European Commissioner for Development and Humanitarian Aid: Statement on Iraq

Poul Nielson

European Commissioner for Development and Humanitarian Aid: Statement on Iraq European Parliament

Strasbourg, 12 February 2003 - At this crucial time in the effort to achieve the disarmament of Saddam Hussein's regime in Iraq, and when the risk seems to be increasing that he has still not fully understood the need to disarm, I welcome this opportunity to share with you my views of the situation and the role which Europe should play.

What is crystal-clear is that Iraq needs to co-operate more willingly and intensively both in form and in substance with the inspectors, if war is to be avoided. Some encouraging signs of co-operation have emerged recently, as a result of Mr Blix's and El Baradeis' mission to Baghdad during last weekend. We will have more indications on the extent of Iraq's co-operation next Friday when the Chief Inspectors report to the Security Council. We are going to again face a crucial point whether Saddam is ready or not to disarm. If one thing is clear, it is that the situation is unclear. In any case I believe that we have to stick to the inspectors assessment, bearing in mind that war must remain the very last resort.

The preservation of the UN Security Council role, and of the primacy of international law must remain our basis, if we want to maintain a credible system able to guarantee peace and security. The recent resolution voted by the European Parliament expressing its full support to a multilateral approach gave a clear message in this direction.

As confirmed by the recent events, we all know that our Member States have quite diverging views on this issue, and that achieving a common position on this issue is a huge challenge for the EU. In fact the EU looks weaker and more divided than ever. One observation is relevant here: In my view these differences are not the product of some minor institutional inadequacies in the architecture of the EU. We already have a High Representative entrusted with the responsibility of speaking on behalf of the European Union. The differences are honest and real, and therefore demonstrate that a more fundamental change is necessary for Europe to arrive at a truly Common Foreign and Security Policy. This is a moment of truth. Anything short of Qualified Majority Vote will not be a solution. This lesson should be kept in mind in the present institutional and constitutional debate. In any case the need now for internal clarification is strong, and in this regard we welcome the initiative of the Presidency to call for an extraordinary summit next Monday in an attempt to get Europe to speak with one voice.

It is not up to the European Commission to speculate on hypothetical possibilities and the future course of action. Many scenarios are still possible - including the likelihood of a military attack. Yet our major responsibility at this point is to give absolute support to the Security Council and to the Heads of the Inspections. Needless to say that, in parallel, each of us need to work on what to do in case things do not go as we wish.

Let me now turn to some remarks about the humanitarian aspects of the crisis.

The humanitarian situation in Iraq is already precarious after 20 years of degradation deriving from a long war with Iran, followed by the Gulf War and 10 years of international sanctions.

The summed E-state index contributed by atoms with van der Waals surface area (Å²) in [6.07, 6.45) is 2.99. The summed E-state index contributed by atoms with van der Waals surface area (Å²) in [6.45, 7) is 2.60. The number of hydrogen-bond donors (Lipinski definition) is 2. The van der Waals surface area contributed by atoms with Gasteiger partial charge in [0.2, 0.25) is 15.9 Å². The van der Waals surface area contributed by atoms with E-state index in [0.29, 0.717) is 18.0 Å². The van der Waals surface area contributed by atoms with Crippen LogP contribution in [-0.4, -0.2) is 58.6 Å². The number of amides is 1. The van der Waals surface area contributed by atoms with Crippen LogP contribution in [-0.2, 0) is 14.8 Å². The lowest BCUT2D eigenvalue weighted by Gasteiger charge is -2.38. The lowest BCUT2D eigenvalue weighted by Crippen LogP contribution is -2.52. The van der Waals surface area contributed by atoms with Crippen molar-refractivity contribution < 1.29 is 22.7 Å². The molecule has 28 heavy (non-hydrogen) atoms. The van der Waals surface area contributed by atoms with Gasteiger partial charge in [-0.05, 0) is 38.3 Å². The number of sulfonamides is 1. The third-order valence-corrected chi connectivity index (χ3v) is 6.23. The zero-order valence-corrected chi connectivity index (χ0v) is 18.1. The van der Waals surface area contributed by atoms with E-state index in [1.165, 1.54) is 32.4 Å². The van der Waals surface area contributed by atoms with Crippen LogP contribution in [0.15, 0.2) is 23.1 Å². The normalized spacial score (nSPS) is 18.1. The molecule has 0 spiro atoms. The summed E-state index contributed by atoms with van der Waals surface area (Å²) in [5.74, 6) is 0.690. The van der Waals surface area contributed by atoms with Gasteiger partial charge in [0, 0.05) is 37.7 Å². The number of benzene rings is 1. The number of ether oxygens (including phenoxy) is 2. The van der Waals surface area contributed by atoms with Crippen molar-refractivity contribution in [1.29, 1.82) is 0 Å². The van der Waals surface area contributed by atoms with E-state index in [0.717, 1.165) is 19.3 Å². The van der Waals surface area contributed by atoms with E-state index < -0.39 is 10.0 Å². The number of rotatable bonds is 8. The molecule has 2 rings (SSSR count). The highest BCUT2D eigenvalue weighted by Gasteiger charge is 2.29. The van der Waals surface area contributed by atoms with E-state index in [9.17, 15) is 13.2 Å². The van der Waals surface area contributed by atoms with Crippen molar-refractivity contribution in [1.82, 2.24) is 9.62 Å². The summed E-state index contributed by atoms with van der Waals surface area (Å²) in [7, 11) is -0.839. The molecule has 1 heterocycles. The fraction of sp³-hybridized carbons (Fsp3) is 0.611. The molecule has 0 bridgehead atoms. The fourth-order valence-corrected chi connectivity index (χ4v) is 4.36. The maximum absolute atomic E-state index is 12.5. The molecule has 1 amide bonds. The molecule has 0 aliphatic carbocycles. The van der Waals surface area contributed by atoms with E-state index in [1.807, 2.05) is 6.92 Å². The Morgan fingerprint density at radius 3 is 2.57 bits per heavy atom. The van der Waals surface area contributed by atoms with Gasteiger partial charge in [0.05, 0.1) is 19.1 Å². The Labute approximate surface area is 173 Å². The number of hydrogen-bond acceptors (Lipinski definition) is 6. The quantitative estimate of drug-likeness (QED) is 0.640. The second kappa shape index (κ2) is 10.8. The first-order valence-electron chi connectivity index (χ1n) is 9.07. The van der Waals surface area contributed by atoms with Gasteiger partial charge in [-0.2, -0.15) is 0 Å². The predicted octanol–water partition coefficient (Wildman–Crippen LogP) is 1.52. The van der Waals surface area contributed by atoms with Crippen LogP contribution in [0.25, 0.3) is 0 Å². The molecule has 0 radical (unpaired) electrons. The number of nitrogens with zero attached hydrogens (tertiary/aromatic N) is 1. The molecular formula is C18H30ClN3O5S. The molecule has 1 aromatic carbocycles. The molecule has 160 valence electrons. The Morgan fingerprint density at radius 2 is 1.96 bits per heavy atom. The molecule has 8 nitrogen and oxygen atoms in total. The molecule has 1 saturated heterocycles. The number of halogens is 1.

The European Commission through ECHO is the most important external donor to Iraq outside the "Oil for Food Programme" (funded with Iraqi money). Over the last ten years ECHO has provided € 156 million worth of humanitarian aid to the Iraqi population. In June 2002, ECHO approved a Humanitarian Global Plan of € 13 million which focuses on the health and water and sanitation sectors in order to complement the "oil for food" programme. The operations run until this summer.

For 2003, ECHO has earmarked € 15 million to continue this established, 'normal' humanitarian operation in Iraq. It is estimated that over 7 million Iraqi people benefit from ECHO's assistance.

Any eventual military action against Iraq would further worsen the living conditions of the Iraqi people, and in particular of the most vulnerable civilian populations. A military attack risks provoking humanitarian fall-out in the whole region (refugee movements + consequences on the Israeli-Palestinian conflict).

The Commission is going through studies and analysis right now, looking at contingency measures in case of a conflict. ECHO is maintaining very regular and close contacts with all key humanitarian partners and notably with UN agencies (OCHA, UNICEF, UNHCR, WHO, WFP), Red Cross (ICRC and IFRC), and NGOs in the region.

ECHO has recently sent two missions to Iraq and neighbouring countries in order to assess the current humanitarian situation and the security measures of staff and to monitor the preparations by different humanitarian agencies in the event of a conflict in Iraq. This is in order to be able to react quickly to any change in the humanitarian situation. These missions also looked into the security measures envisaged for relief workers and humanitarian operations (evacuation plans, use of WMD NCB)

A strict separation must be maintained between military action and humanitarian assistance to make sure that delivery of aid is possible. Humanitarian assistance has its own rationale and objectives. It is based on the needs of the civilian population and allocated proportionate to need alone. Neutrality/impartiality are crucial for having access to populations and a condition sine qua non for the security of relief workers. Delivery of humanitarian assistance by armed forces or assisted by armed forces is not desirable. It should in any case be closely co-ordinated and decided by the humanitarian organisations which have the necessary mandate, know-how and experience. These are guiding principles for our assessments and for what we might do.